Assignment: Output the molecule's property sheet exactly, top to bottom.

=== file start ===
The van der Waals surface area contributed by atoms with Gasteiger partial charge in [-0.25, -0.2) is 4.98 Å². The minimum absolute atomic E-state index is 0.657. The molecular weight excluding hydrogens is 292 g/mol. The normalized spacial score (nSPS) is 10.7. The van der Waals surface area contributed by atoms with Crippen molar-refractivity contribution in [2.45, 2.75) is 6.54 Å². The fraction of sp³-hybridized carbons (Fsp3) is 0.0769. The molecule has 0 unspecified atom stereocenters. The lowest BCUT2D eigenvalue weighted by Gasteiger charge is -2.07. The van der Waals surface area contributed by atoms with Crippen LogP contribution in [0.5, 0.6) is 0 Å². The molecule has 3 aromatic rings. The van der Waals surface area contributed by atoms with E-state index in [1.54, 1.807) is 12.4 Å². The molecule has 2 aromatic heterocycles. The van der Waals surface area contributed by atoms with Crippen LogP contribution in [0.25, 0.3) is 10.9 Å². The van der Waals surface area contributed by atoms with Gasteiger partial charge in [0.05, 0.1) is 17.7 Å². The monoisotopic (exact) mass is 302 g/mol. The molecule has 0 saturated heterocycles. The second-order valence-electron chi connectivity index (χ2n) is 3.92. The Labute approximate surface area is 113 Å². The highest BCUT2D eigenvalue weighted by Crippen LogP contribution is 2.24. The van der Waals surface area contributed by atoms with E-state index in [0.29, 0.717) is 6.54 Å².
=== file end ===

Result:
The van der Waals surface area contributed by atoms with Gasteiger partial charge in [-0.25, -0.2) is 4.98 Å². The minimum absolute atomic E-state index is 0.657. The molecular weight excluding hydrogens is 292 g/mol. The normalized spacial score (nSPS) is 10.7. The van der Waals surface area contributed by atoms with Crippen molar-refractivity contribution in [2.45, 2.75) is 6.54 Å². The fraction of sp³-hybridized carbons (Fsp3) is 0.0769. The molecule has 0 unspecified atom stereocenters. The lowest BCUT2D eigenvalue weighted by Gasteiger charge is -2.07. The van der Waals surface area contributed by atoms with Crippen LogP contribution in [0.5, 0.6) is 0 Å². The molecule has 3 aromatic rings. The van der Waals surface area contributed by atoms with E-state index in [1.54, 1.807) is 12.4 Å². The molecule has 2 aromatic heterocycles. The van der Waals surface area contributed by atoms with Crippen LogP contribution in [0.25, 0.3) is 10.9 Å². The van der Waals surface area contributed by atoms with Gasteiger partial charge in [0.05, 0.1) is 17.7 Å². The monoisotopic (exact) mass is 302 g/mol. The molecule has 0 saturated heterocycles. The second-order valence-electron chi connectivity index (χ2n) is 3.92. The Labute approximate surface area is 113 Å². The highest BCUT2D eigenvalue weighted by Crippen LogP contribution is 2.24. The van der Waals surface area contributed by atoms with E-state index in [0.29, 0.717) is 6.54 Å².